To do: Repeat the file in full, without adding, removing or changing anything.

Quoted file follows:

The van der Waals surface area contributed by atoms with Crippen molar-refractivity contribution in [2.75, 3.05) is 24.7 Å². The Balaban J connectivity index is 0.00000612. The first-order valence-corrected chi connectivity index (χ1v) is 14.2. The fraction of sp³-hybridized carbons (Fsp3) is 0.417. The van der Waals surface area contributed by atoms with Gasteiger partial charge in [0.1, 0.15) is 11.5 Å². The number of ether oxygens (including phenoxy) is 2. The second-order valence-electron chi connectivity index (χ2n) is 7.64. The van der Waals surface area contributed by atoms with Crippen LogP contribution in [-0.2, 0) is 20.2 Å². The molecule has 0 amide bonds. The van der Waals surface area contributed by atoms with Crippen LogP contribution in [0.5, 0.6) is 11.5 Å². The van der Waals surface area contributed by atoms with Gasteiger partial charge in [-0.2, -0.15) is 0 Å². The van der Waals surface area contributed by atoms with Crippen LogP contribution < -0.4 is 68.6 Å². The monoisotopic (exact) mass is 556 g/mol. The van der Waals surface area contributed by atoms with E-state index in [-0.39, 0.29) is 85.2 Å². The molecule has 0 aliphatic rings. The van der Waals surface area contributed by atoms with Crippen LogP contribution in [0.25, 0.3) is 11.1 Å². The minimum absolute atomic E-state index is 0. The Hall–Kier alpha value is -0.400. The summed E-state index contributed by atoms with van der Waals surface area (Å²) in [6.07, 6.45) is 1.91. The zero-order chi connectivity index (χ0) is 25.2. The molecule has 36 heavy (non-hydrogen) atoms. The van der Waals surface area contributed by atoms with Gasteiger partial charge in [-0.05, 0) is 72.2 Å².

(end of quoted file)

The van der Waals surface area contributed by atoms with Crippen molar-refractivity contribution in [2.75, 3.05) is 24.7 Å². The Balaban J connectivity index is 0.00000612. The first-order valence-corrected chi connectivity index (χ1v) is 14.2. The fraction of sp³-hybridized carbons (Fsp3) is 0.417. The van der Waals surface area contributed by atoms with Gasteiger partial charge in [0.1, 0.15) is 11.5 Å². The number of ether oxygens (including phenoxy) is 2. The second-order valence-electron chi connectivity index (χ2n) is 7.64. The van der Waals surface area contributed by atoms with Crippen LogP contribution in [-0.2, 0) is 20.2 Å². The molecule has 0 amide bonds. The van der Waals surface area contributed by atoms with Crippen LogP contribution in [0.5, 0.6) is 11.5 Å². The van der Waals surface area contributed by atoms with Gasteiger partial charge in [-0.2, -0.15) is 0 Å². The van der Waals surface area contributed by atoms with Crippen LogP contribution < -0.4 is 68.6 Å². The monoisotopic (exact) mass is 556 g/mol. The van der Waals surface area contributed by atoms with E-state index in [-0.39, 0.29) is 85.2 Å². The molecule has 0 aliphatic rings. The van der Waals surface area contributed by atoms with Crippen LogP contribution in [0.25, 0.3) is 11.1 Å². The minimum absolute atomic E-state index is 0. The Hall–Kier alpha value is -0.400. The summed E-state index contributed by atoms with van der Waals surface area (Å²) in [6.07, 6.45) is 1.91. The zero-order chi connectivity index (χ0) is 25.2. The molecule has 36 heavy (non-hydrogen) atoms. The van der Waals surface area contributed by atoms with Gasteiger partial charge in [-0.05, 0) is 72.2 Å².